Study

Controlling invasive predators enhances the long-term survival of endangered New Zealand long-tailed bats (Chalinolobus tuberculatus): Implications for conservation of bats on oceanic islands

  • Published source details O'Donnell C.F.J., Pryde M.A., van Dam-Bates P. & Elliott G.P. (2017) Controlling invasive predators enhances the long-term survival of endangered New Zealand long-tailed bats (Chalinolobus tuberculatus): Implications for conservation of bats on oceanic islands. Biological Conservation, 214, 156-167

Actions

This study is summarised as evidence for the following.

Action Category

Control invasive predators

Action Link
Bat Conservation
  1. Control invasive predators

    A replicated, before-and-after study in 1993–2015 in a rainforest in Eglinton Valley, New Zealand (O'Donnell et al. 2017) found that ship rat Rattus rattus control resulted in increased survival probabilities of female bats within three long-tailed bat Chalinolobus tuberculatus colonies. Average annual survival probabilities for both adult and juvenile female bats were higher in years with rat control (adult female: 0.82; juvenile female: 0.76) than without (adult female: 0.55; juvenile female: 0.55). Population trends were positive for all three bat colonies when rats were controlled, and negative for when rats were not controlled (data reported as statistical model results). Rats within the roosting ranges of all three bat colonies were poisoned using bait stations in 2006–2009 following high beech Nothofagaceae spp. seedfall and an increase in numbers. Bats were captured annually during the breeding season over 22 summers in 1993–2015 (average 6–8 captures/colony/year). Mark-recapture data were used to calculate survival probabilities.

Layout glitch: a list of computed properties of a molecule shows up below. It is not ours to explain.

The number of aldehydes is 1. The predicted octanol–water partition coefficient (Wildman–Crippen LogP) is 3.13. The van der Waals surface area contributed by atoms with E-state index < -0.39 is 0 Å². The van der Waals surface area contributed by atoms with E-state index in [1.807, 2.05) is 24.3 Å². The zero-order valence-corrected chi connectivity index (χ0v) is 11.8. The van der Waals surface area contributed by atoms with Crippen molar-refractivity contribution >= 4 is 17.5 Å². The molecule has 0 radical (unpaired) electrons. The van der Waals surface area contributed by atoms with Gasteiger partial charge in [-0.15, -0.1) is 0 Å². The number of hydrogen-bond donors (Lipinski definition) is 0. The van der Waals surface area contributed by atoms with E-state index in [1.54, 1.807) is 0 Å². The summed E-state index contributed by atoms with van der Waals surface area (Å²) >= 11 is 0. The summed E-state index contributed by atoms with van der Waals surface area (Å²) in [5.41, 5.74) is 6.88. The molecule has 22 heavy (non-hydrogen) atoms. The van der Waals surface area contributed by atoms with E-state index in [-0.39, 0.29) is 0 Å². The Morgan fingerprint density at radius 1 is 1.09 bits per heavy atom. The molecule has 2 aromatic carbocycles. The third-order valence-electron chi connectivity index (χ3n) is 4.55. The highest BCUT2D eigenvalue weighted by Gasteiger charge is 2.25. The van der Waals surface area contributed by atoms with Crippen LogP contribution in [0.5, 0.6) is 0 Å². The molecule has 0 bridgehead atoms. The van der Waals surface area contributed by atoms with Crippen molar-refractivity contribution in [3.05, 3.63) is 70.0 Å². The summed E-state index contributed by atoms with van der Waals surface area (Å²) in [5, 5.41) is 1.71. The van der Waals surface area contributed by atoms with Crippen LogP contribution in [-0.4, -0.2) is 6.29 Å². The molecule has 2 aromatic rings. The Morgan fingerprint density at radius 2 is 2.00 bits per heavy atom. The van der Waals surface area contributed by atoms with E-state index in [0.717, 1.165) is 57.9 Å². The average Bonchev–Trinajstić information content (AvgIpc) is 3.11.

Output references

What Works in Conservation

What Works in Conservation provides expert assessments of the effectiveness of actions, based on summarised evidence, in synopses. Subjects covered so far include amphibians, birds, terrestrial mammals, forests, peatland and control of freshwater invasive species. More are in progress.

More about What Works in Conservation

Download free PDF or purchase
The Conservation Evidence Journal

The Conservation Evidence Journal

An online, free to publish in, open-access journal publishing results from research and projects that test the effectiveness of conservation actions.

Read latest volume: Volume 17

Go to the CE Journal

Subscribe to our newsletter

Please add your details if you are interested in receiving updates from the Conservation Evidence team about new papers, synopses and opportunities.

Who uses Conservation Evidence?

Meet some of the evidence champions

Endangered Landscape Programme Red List Champion - Arc Kent Wildlife Trust The Rufford Foundation Save the Frogs - Ghana Bern wood Supporting Conservation Leaders National Biodiversity Network Sustainability Dashboard Frog Life The international journey of Conservation - Oryx British trust for ornithology Cool Farm Alliance UNEP AWFA Butterfly Conservation People trust for endangered species Vincet Wildlife Trust